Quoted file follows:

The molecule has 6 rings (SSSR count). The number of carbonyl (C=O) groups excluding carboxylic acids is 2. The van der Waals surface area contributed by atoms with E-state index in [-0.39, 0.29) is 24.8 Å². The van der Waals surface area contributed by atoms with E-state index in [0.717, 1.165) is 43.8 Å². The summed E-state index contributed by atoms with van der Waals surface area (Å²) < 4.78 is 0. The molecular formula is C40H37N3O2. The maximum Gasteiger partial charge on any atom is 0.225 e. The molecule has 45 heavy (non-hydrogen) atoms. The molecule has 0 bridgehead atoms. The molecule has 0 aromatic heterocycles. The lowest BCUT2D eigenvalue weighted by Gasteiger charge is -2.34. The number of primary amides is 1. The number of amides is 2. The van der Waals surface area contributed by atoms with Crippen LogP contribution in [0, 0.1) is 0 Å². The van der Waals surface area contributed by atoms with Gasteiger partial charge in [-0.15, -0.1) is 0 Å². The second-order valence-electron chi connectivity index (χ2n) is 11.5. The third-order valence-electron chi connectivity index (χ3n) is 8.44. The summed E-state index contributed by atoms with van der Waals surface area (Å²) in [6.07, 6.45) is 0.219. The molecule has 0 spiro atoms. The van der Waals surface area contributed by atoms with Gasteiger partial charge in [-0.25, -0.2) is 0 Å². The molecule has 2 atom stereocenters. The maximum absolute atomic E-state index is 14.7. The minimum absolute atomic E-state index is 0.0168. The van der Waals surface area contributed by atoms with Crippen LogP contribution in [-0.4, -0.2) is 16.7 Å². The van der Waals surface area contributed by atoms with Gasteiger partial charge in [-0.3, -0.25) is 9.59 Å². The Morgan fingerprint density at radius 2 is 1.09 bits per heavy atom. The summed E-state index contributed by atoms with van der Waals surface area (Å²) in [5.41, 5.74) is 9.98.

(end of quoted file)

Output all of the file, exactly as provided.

The molecule has 6 rings (SSSR count). The number of carbonyl (C=O) groups excluding carboxylic acids is 2. The van der Waals surface area contributed by atoms with E-state index in [-0.39, 0.29) is 24.8 Å². The van der Waals surface area contributed by atoms with E-state index in [0.717, 1.165) is 43.8 Å². The summed E-state index contributed by atoms with van der Waals surface area (Å²) < 4.78 is 0. The molecular formula is C40H37N3O2. The maximum Gasteiger partial charge on any atom is 0.225 e. The molecule has 45 heavy (non-hydrogen) atoms. The molecule has 0 bridgehead atoms. The molecule has 0 aromatic heterocycles. The lowest BCUT2D eigenvalue weighted by Gasteiger charge is -2.34. The number of primary amides is 1. The number of amides is 2. The van der Waals surface area contributed by atoms with Crippen LogP contribution in [0, 0.1) is 0 Å². The van der Waals surface area contributed by atoms with Gasteiger partial charge in [-0.15, -0.1) is 0 Å². The second-order valence-electron chi connectivity index (χ2n) is 11.5. The third-order valence-electron chi connectivity index (χ3n) is 8.44. The summed E-state index contributed by atoms with van der Waals surface area (Å²) in [6.07, 6.45) is 0.219. The molecule has 0 spiro atoms. The van der Waals surface area contributed by atoms with Gasteiger partial charge in [-0.25, -0.2) is 0 Å². The molecule has 2 atom stereocenters. The maximum absolute atomic E-state index is 14.7. The minimum absolute atomic E-state index is 0.0168. The van der Waals surface area contributed by atoms with Crippen LogP contribution in [-0.4, -0.2) is 16.7 Å². The van der Waals surface area contributed by atoms with Gasteiger partial charge in [-0.3, -0.25) is 9.59 Å². The Morgan fingerprint density at radius 2 is 1.09 bits per heavy atom. The summed E-state index contributed by atoms with van der Waals surface area (Å²) in [5.41, 5.74) is 9.98.